They say they sent you a Gig card, but you could swear it's chunking along at 100 meg. You're probably right (or really really really impatient ;), but it never hurts to know for sure (insofar as you can know anything for sure - BTW, be sure to check out my post-existential-emo-nihilist poetry at PleaseKillMeButDon'tMakeItHurt.com ;). This command line should give you that info (-m is the argument for your NIC driver type - might be ce or something else, and -i is for the instance of that driver. In this instance we're using the device driver bge0. -s is for the statistic you're looking up, if you want to specify that; which we do, for now):

host # kstat -m bge -i 0 -s link_speed|grep link_speed|awk '{print $2}'

And, YES, according to the OS, that NIC (or that port, anyway) is performing to expectations. Running at a gig. Fantastic!

2. But, what about the duplex? This is a legitimate concern. I've actually never seen any card run at 1 gig half duplex, but it "is" possible, or they wouldn't account for it. You'll usually call duplex into question when you're running at 100 meg (on a gig-capable card and network) or 10 meg, given the same circumstances. This is easy to find out, too. Just hire a team of monkeys to hammer the keyboard until they come up with this sequence of characters ;)

host # kstat -m bge -i 0 -s link_duplex|grep link_duplex|awk '{print $2}'

Yet again, SUCCESS! If you wanted full duplex, anyway. That's what the 2 stands for. You could also end up with a 1 (half-duplex) or a 0 (which, technically, means your link is down. If you're not connected through serial console, ALOM, or something of that sort and you get this result, your version of kstat is either lying to you or it's hurt and confused ;)

3. And, finally, we should probably figure out if our NIC is set to auto-negotiate. This setting is less "definite" than the other two, since the folks who configure your network may require that your NIC be set to auto-negotiate, or (this happens a lot) train specifically to a determined speed and duplex. Auto-negotiation is always the easiest thing for both parties involved, if it works, but if you need to force your NIC to run at 100 meg full duplex and turn off auto-negotiation in order for your server to run on the network, that's that. You either do it or people start to wonder why they're paying you ;)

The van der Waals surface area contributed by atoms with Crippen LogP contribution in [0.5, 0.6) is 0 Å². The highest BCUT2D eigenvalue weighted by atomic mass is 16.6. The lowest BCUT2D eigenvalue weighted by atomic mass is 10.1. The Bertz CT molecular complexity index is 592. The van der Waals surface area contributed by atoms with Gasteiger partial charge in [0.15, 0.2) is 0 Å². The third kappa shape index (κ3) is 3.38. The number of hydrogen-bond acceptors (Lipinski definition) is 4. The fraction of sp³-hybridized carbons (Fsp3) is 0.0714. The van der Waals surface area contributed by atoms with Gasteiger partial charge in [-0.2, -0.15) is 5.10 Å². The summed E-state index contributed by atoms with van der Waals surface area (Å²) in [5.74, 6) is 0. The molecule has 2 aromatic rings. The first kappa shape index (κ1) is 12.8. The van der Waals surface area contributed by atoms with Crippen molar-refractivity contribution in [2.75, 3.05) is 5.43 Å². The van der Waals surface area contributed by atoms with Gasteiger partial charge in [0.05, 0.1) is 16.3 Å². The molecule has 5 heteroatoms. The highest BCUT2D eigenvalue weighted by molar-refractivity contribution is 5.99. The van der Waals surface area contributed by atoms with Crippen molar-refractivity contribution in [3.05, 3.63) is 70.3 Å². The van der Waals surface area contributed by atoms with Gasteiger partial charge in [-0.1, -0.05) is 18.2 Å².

host # kstat -m bge -i 0 -s cap_autoneg|grep cap_autoneg|awk '{print $2}'

This is either great news or the beginning of a headache that could last weeks and drain you of whatever shattered will you have left ;) If you get a 1 back from this command, auto-negotiation is enabled (In a perfect world, you're Golden) and, if a 0 comes back, you're not doing any auto-negotiation.

If you want to change any of these values, check out this really old post we did on figuring out your NIC's speed and duplex on Solaris (to set the properties, just change the -get option for "ndd" to -set). It'll get you all sorted out :) And, yes, that post is somewhat similar to this one, but it's from November 2007 and we were still all hung up on using "netstat -k" to get our info back then ;)

Keep smiling. Even if it hurts ;)


, Mike

tbuskey noted this with regards to the kstat command and link speed attribute. Thanks!

This still depends on the hardware. EDITOR NOTE: For this card, tbuskey notes that ifspeed is what you should be looking for!

I have an nge card. kstat -m nge -i 0 | grep link
link_asmpause 0
link_autoneg 1
link_duplex 2
link_pause 0
link_state 1
link_up 1
link_duplex 2
link_state 1
$ kstat -m nge -i 0 | grep speed
bus_speed ifspeed 1000000000
ifspeed 1000000000